Louisiana’s Insurance Crisis Continues

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Louisiana’s insurance crisis has left many homeowners, and now drivers, scrambling to keep up. According to a recent report, 63% of Louisiana homeowner’s insurance policyholders saw an increase in their policy premium over the past year. For those with flood insurance, 54% saw an increase in their cost of coverage. Now, auto insurance rates are also going up. According to the Louisiana Department of Insurance, Allstate rates are increasing by more than 18%, GEICO by more than 19%, and USAA by 34%.

“Insurance has skyrocketed for families, businesses and industries all over our state causing financial burdens and stress on people who don’t deserve it from a service that is supposed to help,” said newly elected Insurance Commissioner Tim Temple. “Everyone has felt the increase in pricing and the slow response across the insurance industry.” Temple won the race this week after his sole opponent, Democrat R.D. ‘Rich’ Weaver dropped out.

According to current commissioner Jim Donelon, relief is already on the way for some homeowners. The Insure Louisiana Incentive Program has already brought eight new insurance companies to the state, which will hopefully help to drive premiums down through increased competition. According to Donelon, 23,000 new policies have been written, and 7,000 homeowners have been taken out of Citizens, the state-run insurer of last resort. While most insurance agents recommend shopping for a new policy in October, when the most active part of hurricane season is over, Donelon says people should start looking now.

“I encourage anyone looking for a new policy to shop around at least once a month until you find coverage,” Donelon said.

Some legislatures feel that the state needs more tort reform, however, including measures that would make it harder for lawsuits. While Senate Bill 96, which immunized Louisiana Citizens from class action lawsuits for untimely payment of claims and bad faith penalties passed, other similar measures failed. But some consumer advocates say that isn’t the answer, and would only hurt policyholders.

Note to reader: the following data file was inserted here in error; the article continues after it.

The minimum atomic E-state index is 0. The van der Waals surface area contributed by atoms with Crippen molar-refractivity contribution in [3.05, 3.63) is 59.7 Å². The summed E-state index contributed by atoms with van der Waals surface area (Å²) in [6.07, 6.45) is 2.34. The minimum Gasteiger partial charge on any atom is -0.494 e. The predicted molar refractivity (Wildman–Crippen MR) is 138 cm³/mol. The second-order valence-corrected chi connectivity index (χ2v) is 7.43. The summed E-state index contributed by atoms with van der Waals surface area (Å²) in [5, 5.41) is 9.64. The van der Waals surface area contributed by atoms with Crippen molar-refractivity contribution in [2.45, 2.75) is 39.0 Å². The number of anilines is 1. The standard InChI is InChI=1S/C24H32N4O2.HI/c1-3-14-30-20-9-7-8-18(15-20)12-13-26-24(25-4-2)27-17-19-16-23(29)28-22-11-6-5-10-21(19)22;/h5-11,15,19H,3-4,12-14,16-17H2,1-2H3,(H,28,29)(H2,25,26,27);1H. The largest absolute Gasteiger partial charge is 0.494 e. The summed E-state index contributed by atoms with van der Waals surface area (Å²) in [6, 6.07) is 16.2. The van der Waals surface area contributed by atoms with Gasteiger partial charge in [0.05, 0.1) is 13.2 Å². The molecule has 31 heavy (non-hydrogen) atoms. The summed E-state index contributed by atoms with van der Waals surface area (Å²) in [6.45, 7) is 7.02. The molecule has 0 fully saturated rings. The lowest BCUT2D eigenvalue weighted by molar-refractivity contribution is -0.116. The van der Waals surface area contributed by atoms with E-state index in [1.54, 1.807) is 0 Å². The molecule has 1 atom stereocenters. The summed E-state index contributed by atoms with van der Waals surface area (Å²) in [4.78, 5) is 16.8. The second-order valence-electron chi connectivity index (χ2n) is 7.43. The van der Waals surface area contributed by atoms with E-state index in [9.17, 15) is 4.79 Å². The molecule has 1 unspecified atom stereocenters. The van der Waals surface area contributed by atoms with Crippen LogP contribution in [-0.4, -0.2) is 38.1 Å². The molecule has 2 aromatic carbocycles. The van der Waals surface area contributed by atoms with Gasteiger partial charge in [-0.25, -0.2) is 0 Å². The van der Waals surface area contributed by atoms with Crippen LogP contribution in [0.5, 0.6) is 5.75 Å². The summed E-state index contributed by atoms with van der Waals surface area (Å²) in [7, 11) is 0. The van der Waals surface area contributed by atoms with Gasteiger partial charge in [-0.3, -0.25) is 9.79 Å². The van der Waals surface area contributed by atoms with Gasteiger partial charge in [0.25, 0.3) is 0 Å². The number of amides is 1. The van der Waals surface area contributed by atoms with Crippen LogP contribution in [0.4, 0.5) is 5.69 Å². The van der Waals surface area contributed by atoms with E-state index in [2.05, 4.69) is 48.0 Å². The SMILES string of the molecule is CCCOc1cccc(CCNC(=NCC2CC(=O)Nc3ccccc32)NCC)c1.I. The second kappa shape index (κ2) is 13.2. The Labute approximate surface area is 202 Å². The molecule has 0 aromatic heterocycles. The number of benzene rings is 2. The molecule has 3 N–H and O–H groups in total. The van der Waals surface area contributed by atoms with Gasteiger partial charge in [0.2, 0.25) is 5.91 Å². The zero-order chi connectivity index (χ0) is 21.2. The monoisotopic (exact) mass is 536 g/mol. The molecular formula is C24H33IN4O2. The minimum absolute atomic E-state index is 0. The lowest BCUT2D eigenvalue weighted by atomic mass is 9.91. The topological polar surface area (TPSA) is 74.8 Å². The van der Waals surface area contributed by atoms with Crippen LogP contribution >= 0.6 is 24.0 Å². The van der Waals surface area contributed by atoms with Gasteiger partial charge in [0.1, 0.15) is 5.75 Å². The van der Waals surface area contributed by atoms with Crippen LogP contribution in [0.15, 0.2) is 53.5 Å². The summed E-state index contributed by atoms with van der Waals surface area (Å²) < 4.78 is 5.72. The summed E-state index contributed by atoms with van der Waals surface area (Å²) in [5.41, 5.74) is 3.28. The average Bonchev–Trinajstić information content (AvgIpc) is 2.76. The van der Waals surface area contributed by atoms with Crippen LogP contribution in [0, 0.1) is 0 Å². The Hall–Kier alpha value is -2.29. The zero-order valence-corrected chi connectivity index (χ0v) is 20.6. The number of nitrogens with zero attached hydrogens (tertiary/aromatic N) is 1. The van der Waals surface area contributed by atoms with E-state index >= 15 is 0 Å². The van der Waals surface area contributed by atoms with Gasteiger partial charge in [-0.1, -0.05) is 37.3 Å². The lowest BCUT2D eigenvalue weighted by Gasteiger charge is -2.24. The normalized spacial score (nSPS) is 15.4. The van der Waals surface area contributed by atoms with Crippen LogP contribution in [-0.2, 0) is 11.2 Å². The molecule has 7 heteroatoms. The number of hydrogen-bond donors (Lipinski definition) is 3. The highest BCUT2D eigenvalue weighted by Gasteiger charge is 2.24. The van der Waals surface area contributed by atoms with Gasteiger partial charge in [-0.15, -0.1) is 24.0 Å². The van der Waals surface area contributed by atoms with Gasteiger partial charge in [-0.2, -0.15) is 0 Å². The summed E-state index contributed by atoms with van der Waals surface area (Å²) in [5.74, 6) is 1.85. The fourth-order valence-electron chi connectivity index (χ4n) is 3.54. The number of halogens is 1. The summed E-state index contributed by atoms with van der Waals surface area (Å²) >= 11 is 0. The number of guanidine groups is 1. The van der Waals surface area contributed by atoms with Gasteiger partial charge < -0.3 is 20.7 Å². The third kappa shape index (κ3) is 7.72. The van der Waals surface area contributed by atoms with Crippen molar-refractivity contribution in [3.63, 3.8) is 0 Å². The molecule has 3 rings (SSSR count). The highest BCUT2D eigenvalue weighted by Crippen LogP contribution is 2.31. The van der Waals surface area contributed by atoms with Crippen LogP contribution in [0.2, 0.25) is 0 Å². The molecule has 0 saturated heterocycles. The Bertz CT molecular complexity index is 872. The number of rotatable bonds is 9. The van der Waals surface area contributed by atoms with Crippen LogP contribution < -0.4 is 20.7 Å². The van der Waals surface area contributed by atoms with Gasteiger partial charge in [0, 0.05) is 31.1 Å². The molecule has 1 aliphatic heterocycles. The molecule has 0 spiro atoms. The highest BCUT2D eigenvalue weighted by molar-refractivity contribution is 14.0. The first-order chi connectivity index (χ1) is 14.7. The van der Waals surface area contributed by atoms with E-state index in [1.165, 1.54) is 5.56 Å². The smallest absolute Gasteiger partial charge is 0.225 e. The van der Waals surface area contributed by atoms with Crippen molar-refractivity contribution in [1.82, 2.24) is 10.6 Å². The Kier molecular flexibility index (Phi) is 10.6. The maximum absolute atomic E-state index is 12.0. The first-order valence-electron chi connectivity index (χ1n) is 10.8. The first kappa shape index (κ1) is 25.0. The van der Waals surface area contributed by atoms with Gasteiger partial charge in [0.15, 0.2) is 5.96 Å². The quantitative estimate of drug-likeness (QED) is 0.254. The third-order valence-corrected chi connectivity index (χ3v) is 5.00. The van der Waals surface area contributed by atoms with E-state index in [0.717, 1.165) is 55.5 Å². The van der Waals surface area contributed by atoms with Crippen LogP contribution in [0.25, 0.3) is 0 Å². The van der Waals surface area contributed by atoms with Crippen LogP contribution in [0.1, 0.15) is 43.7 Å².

“Louisiana needs real insurance reforms that increase competition, lower costs, and hold big insurance companies accountable. Instead, we keep getting higher rates and threadbare talking points from the insurance industry,” said Ben Riggs, executive director of Real Reform Louisiana, a nonprofit consumer advocate group. “Tort reform did not lower costs because litigation is not the cause of high insurance rates. Tort reform is a distraction deployed by the insurance industry to conceal the real reasons for high auto insurance rates.”

For auto insurance, those reasons are often income or credit related. According to a recent Consumer Federation of America study, safe drivers with bad credit pay 111% more than safe drivers with excellent credit in Louisiana. Given that Louisiana ranks 49th in average credit score, it’s no wonder that Louisiana drivers pay more.

“Louisiana will not begin to address our insurance crisis until we start listening to the people who are suffering the most and stop listening to these giant insurance corporations that profit from our pain,” Riggs said.

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